A web service is a unit of managed code that can be remotely invoked using web protocols. This allows you to share your application’s functionality with other programs. Rapise provides native support for testing web services. Web service tests can be integrated with user interface tests for complete coverage.
The purpose of Web Service testing is to verify that all of the Web Service APIs published by your application operate as expected. Web Service API testing requires that you test using all the expected data formats and input parameters.
There are two broad classes of web service:
When you add a web service to your Rapise test project, you get a new REST definition file (.rest) that will store all of your prototyped requests against a specific REST web service. The various REST requests are then created in the REST definition builder:
Rapise’s query builder streamlines the testing of your APIs with robust debugging and message tracing.
Once all the REST operations have been defined and saved as Rapise learned objects, you can call the REST operations from within your Rapise test scripts:
As well as simply calling the DoExecute() method of each REST web service object to call the previously defined operation, you can use the various properties on the REST service object to send through specific parameter values, add/remove headers, change the authenticated user, change the request body as well as inspect all of the attributes in the request and response.
This allows you unparalleled control over the web service request, with the ability to debug and diagnose web service issues in addition to being able to quickly call the learned operations.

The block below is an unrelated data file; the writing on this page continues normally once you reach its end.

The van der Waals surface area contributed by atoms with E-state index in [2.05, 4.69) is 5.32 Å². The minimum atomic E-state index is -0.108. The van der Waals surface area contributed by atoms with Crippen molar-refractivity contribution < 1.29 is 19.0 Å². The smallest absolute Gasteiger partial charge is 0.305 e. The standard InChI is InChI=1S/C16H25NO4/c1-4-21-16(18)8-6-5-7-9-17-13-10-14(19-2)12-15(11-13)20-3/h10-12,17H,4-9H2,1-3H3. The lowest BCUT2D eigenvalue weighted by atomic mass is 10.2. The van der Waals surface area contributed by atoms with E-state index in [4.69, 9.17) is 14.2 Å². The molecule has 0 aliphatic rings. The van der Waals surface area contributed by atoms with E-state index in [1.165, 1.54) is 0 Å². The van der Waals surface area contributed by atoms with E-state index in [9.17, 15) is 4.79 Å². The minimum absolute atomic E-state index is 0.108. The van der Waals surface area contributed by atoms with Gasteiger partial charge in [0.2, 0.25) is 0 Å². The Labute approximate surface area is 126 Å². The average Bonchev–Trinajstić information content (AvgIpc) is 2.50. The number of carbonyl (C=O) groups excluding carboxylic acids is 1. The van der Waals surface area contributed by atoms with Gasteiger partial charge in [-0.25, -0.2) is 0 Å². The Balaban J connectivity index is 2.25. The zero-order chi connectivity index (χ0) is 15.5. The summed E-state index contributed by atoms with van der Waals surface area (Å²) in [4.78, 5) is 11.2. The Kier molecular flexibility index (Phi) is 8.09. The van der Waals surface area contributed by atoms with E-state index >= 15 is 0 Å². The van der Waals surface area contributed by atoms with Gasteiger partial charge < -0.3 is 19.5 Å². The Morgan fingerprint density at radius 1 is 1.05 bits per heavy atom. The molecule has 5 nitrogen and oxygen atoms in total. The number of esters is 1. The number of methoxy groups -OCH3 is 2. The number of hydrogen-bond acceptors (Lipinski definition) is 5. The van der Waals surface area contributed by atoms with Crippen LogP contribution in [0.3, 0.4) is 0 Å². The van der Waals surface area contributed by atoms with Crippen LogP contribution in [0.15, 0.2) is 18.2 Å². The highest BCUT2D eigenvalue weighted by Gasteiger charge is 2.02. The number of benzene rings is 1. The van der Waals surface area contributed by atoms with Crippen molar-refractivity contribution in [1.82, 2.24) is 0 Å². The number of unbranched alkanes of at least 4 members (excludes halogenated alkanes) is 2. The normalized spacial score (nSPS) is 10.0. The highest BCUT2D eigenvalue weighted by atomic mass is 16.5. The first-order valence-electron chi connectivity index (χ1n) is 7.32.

Since the REST objects are just like any other Rapise object, you can have hybrid test scripts that call web service methods and also test GUI objects. This is very useful when you want to test how the user interface changes in response to specific web service API interactions, or when you have a user interface that connects to the sever using a web service (for example with a JSON-based AJAX web user interface).
When you add a SOAP web service to your Rapise test project, you get a new SOAP definition file (.soap) that will store all of the test invocations against a specific SOAP web service:
The SOAP test studio works by connecting to the WSDL location that you specify in the Endpoint tab. Rapise will download the WSDL file and display the list of available methods in the SOAP explorer. You can now navigate all the exposed operations and send test requests through to the SOAP endpoint and verify that the results are correct.
You can also click on the Request/Response tab to view the raw SOAP XML that was sent to and from the server. This is very useful when debugging a service that does not work as expected:
To save time, Rapise can generate the test script code automatically for you (instead of having to write it by hand). It does this by recording the operations you have tested and captured the expected results of a successful operation:
When you have finished your testing session, you can click the ‘Create Script’ option and Rapise will generate the appropriate test script automatically, using the saved objects. You can now playback the tests to regression test your API: